It’s really important to remember that not every person who serves becomes a parent. But when people have the experience of parenting — and particularly when mothers have the opportunity to represent their constituents — I think they bring a different perspective. We know that women generally, and particularly women who are mothers, tend to interact more with people who have been marginalized in some way.
They tend to be the people who stay home with aging parents. They tend to be the people who stay home with young children. They tend to be the people who cut back on their hours at work if they have a child with a disability, and who go to all the doctor appointments and to the school. They tend to be the one who gets the call from the school saying, “Your child needs to come home because we can’t figure out what’s going on with them today.”
Because of that experience, I think it helps us really dig down into how our policies impact our constituents and how we can work together to improve that impact and improve the daily lives of people who have so much to contribute to their families and their communities and the economy.
What is your wish for the federal role in special education?
The first thing I would like to see is for us to meet the original promise we made of funding the Individuals with Disabilities Education Act so that our local communities could have more resources to use to address the goals of IDEA of full inclusion of our children in our public school system so that all children receive a free and appropriate education in the least restrictive setting.
I also think there is a great deal we could accomplish if we trained and empowered teachers not only to be good special educators, but to understand that the training teachers need to support students with disabilities — and the range of disabilities our students experience is a wide range — that training and experience can also just improve a teacher’s capacity to personalize education for all children.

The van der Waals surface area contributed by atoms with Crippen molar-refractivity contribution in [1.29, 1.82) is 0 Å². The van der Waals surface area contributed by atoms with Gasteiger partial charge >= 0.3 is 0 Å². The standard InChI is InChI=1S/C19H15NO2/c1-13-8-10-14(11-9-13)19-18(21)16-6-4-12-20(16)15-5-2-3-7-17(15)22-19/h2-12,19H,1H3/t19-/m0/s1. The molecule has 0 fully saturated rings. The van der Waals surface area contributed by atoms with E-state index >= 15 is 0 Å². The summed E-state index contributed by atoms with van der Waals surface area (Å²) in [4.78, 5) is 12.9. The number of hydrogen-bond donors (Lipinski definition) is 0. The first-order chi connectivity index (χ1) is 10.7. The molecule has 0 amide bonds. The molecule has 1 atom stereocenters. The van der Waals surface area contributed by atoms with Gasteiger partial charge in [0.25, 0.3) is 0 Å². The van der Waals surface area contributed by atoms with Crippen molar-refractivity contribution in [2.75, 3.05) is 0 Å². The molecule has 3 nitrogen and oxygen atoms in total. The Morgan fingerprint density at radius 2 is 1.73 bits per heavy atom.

If we could work toward a system where we’re not thinking of the special education and the so-called regular education systems as two separate things, but as systems that inform each other and can be integrated, we could improve education for all of our children.
What would have to happen for us to keep that promise and fully fund IDEA?
We’d have to have more people in the United States Congress who understood this as a priority, who were willing to insist that the resources be spent in this area. We would have to reach out and talk to our educators to see what they would need to make this transition, because there are areas of our public education system that are making this transition.
We have some good pilots around personalized, individualized education for all of our young people, around competency-based education, that are great examples. But it will take collaborations and partnerships with educators, with families, with school districts, and with the public generally to make this happen. And that takes commitment and resources and people in Congress who would vote to devote those resources to this mission.
Originally published at www.the74million.org.